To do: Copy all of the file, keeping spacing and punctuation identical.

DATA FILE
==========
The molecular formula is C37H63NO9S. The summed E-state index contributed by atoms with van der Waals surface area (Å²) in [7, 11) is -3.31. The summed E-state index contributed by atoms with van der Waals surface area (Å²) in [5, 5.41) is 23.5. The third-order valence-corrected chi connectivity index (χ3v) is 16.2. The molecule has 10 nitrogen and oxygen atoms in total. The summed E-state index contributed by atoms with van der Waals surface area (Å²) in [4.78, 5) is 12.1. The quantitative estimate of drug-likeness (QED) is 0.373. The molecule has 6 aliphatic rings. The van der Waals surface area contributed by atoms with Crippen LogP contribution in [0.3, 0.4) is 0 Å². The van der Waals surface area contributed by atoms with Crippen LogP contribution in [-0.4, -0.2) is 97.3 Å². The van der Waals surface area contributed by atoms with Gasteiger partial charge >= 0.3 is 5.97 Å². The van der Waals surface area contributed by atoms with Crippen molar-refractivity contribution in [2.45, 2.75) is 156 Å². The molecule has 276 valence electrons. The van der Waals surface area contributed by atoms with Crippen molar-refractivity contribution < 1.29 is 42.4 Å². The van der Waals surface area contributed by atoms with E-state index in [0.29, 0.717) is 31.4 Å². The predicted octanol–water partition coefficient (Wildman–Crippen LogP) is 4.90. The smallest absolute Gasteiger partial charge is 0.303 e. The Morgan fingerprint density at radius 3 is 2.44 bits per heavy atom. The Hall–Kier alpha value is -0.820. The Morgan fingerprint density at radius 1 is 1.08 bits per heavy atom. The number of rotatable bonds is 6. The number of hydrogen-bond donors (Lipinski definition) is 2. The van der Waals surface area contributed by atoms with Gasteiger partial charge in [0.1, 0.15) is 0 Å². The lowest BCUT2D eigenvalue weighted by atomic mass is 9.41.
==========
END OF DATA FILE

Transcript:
The molecular formula is C37H63NO9S. The summed E-state index contributed by atoms with van der Waals surface area (Å²) in [7, 11) is -3.31. The summed E-state index contributed by atoms with van der Waals surface area (Å²) in [5, 5.41) is 23.5. The third-order valence-corrected chi connectivity index (χ3v) is 16.2. The molecule has 10 nitrogen and oxygen atoms in total. The summed E-state index contributed by atoms with van der Waals surface area (Å²) in [4.78, 5) is 12.1. The quantitative estimate of drug-likeness (QED) is 0.373. The molecule has 6 aliphatic rings. The van der Waals surface area contributed by atoms with Crippen LogP contribution in [0.3, 0.4) is 0 Å². The van der Waals surface area contributed by atoms with Crippen LogP contribution in [-0.4, -0.2) is 97.3 Å². The van der Waals surface area contributed by atoms with Gasteiger partial charge >= 0.3 is 5.97 Å². The van der Waals surface area contributed by atoms with Crippen molar-refractivity contribution in [2.45, 2.75) is 156 Å². The molecule has 276 valence electrons. The van der Waals surface area contributed by atoms with Crippen molar-refractivity contribution < 1.29 is 42.4 Å². The van der Waals surface area contributed by atoms with E-state index in [0.29, 0.717) is 31.4 Å². The predicted octanol–water partition coefficient (Wildman–Crippen LogP) is 4.90. The smallest absolute Gasteiger partial charge is 0.303 e. The Morgan fingerprint density at radius 3 is 2.44 bits per heavy atom. The Hall–Kier alpha value is -0.820. The Morgan fingerprint density at radius 1 is 1.08 bits per heavy atom. The number of rotatable bonds is 6. The number of hydrogen-bond donors (Lipinski definition) is 2. The van der Waals surface area contributed by atoms with Gasteiger partial charge in [0.1, 0.15) is 0 Å². The lowest BCUT2D eigenvalue weighted by atomic mass is 9.41.